Getting In

Getting In

Whenever I tell people what I do for a living (Tailor and Pattern Maker for film and television) they inevitably say one of two things.

“Wow. How did you get into that?” or “What a cool job!” Sometimes acquaintances will ask me if I can talk to their niece or son or daughter’s friend or cousin or something and give them advice on how to ‘break into’ the business.

I’m never entirely sure what sort of advice to give. As Hunter S. Thompson said (or maybe didn’t say depending on who you ask),

The TV business is a cruel and shallow money trench, a long plastic hallway where thieves and pimps run free, and good men die like dogs. There is also a negative side.

There is some truth in that Hunter quote. Especially now when the major networks are increasingly concerned with cost and ratings and everyone wants to do more (and more) with less money. Period television is quite popular right now. The only problem with that is that period television is hard, perhaps the hardest genre.

“But, why?” you may ask, “It looks like so much fun!”

The Devil is in the details

Here’s the thing: period TV is expensive. You have to dress every single background actor and actress as well as the principals. On shows such as Law and Order, often the background (BG) performers are wearing something selected from their own personal closet. What generally happens is that the BG will come to work with a few clothing options. An assistant designer will usually pick which of these options is best and that’s what the actor will wear. Most people don’t have closets full of 1920s or 1880s clothing so, on a period show, the entire costume is provided, fit, and altered. This takes more time and manpower which, in turn, takes more money.

TV is also fast – faster than filming a movie. Most shows shoot an episode in 8 to 10 days, with at least a day or two when they are shooting two episodes at once. (We call those tandem days.) Because of this, you never really get any down time. On a movie, there is most always a point where you’re over the hump – you’ve established all the costumes needed. Or you’re working on something where all the action takes place on the same day and no one changes their clothes. Then, all you need to worry about is multiples and the rest of the work is up to the set costume crew who keep track of continuity and make sure everyone looks how they should in front of camera.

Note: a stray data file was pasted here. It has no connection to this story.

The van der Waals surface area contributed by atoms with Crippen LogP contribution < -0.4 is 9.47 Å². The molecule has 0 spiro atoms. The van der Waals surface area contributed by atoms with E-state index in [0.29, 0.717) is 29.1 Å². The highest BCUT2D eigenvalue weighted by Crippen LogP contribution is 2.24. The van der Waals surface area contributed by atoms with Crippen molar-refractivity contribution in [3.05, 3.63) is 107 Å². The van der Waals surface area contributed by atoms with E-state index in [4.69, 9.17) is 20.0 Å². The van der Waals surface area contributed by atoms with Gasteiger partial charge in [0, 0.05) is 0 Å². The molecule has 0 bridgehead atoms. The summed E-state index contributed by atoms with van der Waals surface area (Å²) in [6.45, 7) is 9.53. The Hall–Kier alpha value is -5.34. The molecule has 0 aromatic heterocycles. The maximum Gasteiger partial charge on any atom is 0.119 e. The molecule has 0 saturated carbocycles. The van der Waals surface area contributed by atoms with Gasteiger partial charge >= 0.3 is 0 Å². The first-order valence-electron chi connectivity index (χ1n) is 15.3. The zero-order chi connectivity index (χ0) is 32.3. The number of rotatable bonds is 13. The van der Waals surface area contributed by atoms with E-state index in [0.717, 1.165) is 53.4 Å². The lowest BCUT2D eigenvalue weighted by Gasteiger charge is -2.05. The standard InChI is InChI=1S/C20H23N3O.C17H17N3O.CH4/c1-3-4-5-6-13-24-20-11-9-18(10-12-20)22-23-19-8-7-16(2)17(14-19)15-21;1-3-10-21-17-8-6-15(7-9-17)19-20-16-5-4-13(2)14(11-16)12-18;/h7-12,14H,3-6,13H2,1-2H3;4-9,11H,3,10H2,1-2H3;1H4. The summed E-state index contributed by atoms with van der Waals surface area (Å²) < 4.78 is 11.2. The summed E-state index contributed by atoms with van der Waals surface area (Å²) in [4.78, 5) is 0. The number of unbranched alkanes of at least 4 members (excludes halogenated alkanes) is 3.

Do your thing & do it GREAT

I guess if I were to give one piece of advice I would say to become really good at the thing you want to do. Then, figure out how to do it very quickly if needed. I may have said this before (I say it a lot) but there are lots of good tailors and pattern makers out there. What there isn’t a lot of are exceptional tailors and pattern makers who can also work really fast. If you want to work in TV and film that will definitely give you an advantage.

As far as finding TV and film jobs, talk to people, contact your city’s (or state’s) film commission. Word of mouth is still the best way to find a job in this business.

Mind your manners

And be nice to everyone, even if you think they have no ‘influence’ or are looking for the same kind of job as you are. You never know who knows who and you never know when someone might need help because they have more work than they can handle on their own.

Oh, and that “What a cool job!” comment… Some days it is and some days it isn’t. I can assure you there is nothing glamorous about it but, at the same time, it is also rarely boring.



Recreation, Meet Sewing!

Recreation, Meet Sewing!

Ever get the feeling that you have 2,394,093,294,032 things to do, but you only have time for, like, 3?

Ever get the feeling that you have 2,394,093,294,032 things to do, but you only have time for, like, 3?

Ever get the feeling that you have 2,394,093,294,032 things to do, but you only have time for, like, 3? Yeah, that. Between work, family, and such, I feel like I just don’t have enough time in the day to tend to everything that requires attention. But I guess that’s being an adult, right?